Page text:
You have lost your bearings, wandered deep into the woods, and begun to sense that there is no end in sight. The late reservation at the restaurant has slipped through your fingers, your plans at rising at a reasonable hour Sunday morning are now shot, and you are faced with the decision to exercise the only available expression of dissatisfaction: an early exit.
And it is that observation that brings me to The Elm Theatre’s A Lie of the Mind.
A LIE OF THE MIND
Sam Shepard’s dark, sprawling domestic-epic is one of my favorite plays of the last fifty years. I felt the need to begin with that qualification, because it informs what I am about to say. A raging journey across the heart of Middle America, the 1985 drama chronicles the struggle of two families to come to terms with the savage beating of Beth from one clan by her husband Jake from another.
It is a play of unraveling.
Family, friendship, and the very heart of The American Dream come apart before our very eyes as violence, betrayal and long simmering anger undo already fragile bonds. Beth’s brother Mike seeks revenge, Jake’s mother Lorraine deludes herself to the sins of her son, and husband Baylor bowdlerizes any attempts at reconciliation with or affection from wife Meg. All the while, Jake’s sibling Frankie impossibly tries to bridge the divide between the two families only to find himself a victim of their violence.
At the center of it all, Jake, driven by impenetrable demons, and Beth, reduced to an emotional and physical shell of her former self, attempt to reconstruct their shattered identities while unwilling to move beyond the lies in their psyches.
Playing out across a cold desolate landscape, childhood toys like model airplanes become painful nostalgic emblems for missing patriarchs, slaughtered deer are symbols of wasted lives, and the folding of an American flag contains the resonance of hope for a failed marriage.
It’s a tough play: tough in subject matter and tough to execute.
It needs both a grounding in psychological realism and a sense of mythic Americana. Therefore, any attempt at it requires not only actors with a sense of both the organic real and an archetypal embodiment but also a director with a kinetic brutality. Done right, you should instantly recognize the humanity of this world while hearing the distant sounds of wind whipping through barbed wire and wolves howling in the distance.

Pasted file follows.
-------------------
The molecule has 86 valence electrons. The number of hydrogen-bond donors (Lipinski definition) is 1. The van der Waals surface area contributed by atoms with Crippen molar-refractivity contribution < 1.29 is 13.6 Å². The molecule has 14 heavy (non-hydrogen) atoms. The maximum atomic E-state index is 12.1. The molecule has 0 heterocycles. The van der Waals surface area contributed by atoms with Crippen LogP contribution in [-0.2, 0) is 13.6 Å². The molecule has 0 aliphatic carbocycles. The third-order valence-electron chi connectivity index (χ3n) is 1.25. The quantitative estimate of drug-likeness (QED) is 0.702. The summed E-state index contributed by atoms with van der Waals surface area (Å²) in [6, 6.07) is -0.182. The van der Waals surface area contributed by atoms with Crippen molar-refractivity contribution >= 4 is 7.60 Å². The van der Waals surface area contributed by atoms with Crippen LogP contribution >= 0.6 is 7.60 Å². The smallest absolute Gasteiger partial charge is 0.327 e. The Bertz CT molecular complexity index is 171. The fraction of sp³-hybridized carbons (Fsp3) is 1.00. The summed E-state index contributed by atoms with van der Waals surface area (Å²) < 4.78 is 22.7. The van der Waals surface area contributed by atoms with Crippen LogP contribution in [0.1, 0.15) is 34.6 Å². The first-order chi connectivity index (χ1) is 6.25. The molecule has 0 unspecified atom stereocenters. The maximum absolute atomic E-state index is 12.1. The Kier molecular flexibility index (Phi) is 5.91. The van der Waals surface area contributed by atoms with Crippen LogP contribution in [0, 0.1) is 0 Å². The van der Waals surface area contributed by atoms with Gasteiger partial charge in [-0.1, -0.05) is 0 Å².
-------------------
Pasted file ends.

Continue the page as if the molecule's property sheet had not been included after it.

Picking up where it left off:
Like I said, tough play.
Unfortunately, The Elm Theatre simply isn’t up to the task. Its production at Mid City Theatre fails at almost all those aforementioned elements, and adds insult to injury by making it damn near impossible to see the greatness that resides at the heart of the work.
Under Joe Funari’s simultaneously sluggish and hysterical direction, this A Lie of the Mind is an interminable, unending collage of whining, screeching and disappointments. Good actors like Kate Kuen and Joel Derby are reduced to Dawson’s Creek performances, transitions buck and lurch throwing the show off its already sputtering momentum, and the technical elements lack the coherence to express any sort of consistent world view.
It desperately needed Funari to tell his actor to calm down, focus on the storytelling and remember that a play of this length requires a long fuse rather than an unending stream of pyrotechnics.
Those continuous emotional explosions deaden the senses and more damningly throw the audience off the map of the show. You simply don’t know when it is going to end. I know the play inside and out and found myself lost in the minotaur maze of unmediated shrillness. In a text layered with grace notes and caesuras, I could count on my hand the number of quiet passages in this production.
The lack of physical control is infuriating. Garrett Prejean, as the troubled Jake, flails his arms at every occasion, bends over constantly while addressing his fellow actors and substitutes a boyish pout for the character’s necessary menace. Instead of Shepard’s subversion of American manhood, Jake becomes a self-pitying abuser.
Other actors exist in one note performances comprised of tics, mannerism, and showy exclamations. As Beth, Becca Chapman has a certain technical assurance in portraying the wounded woman’s physical trauma, but she never lets off the throttle. It as if she is hoping a continual amping of the character’s condition will obscure the lack of emotional core to the production.
Exchanges of long hidden truth, like Jake’s sister Sally revealing the nature of her father’s death, come across as histrionic rantings rather than the terse, flinty slow building horrors they are designed to be.
Finally, the traveller staging, which attempts to create a gulch of separation between the two warring families, hinders the flow of the evening. Rather than solving the problem of moving from scene to scene in order to create a seamless flow, Funari simply stops the action and tries to hurriedly set the next sequence while ill-considered music plays underneath.
And the designed world is simply not defined. Lights do not specify where we are, floors do not demarcate space, and the costumes suggest nothing of the archetype each character carries. It feels like an art gallery rather than the rugged land of the strong.
And it goes on and on: indulging bad habits, celebrating showiness, and missing the entire point of the magisterial play. Three hours plus and two intermissions later, the show finishes the way it came in, a whimpering, petulant child demanding attention it lost almost instantly.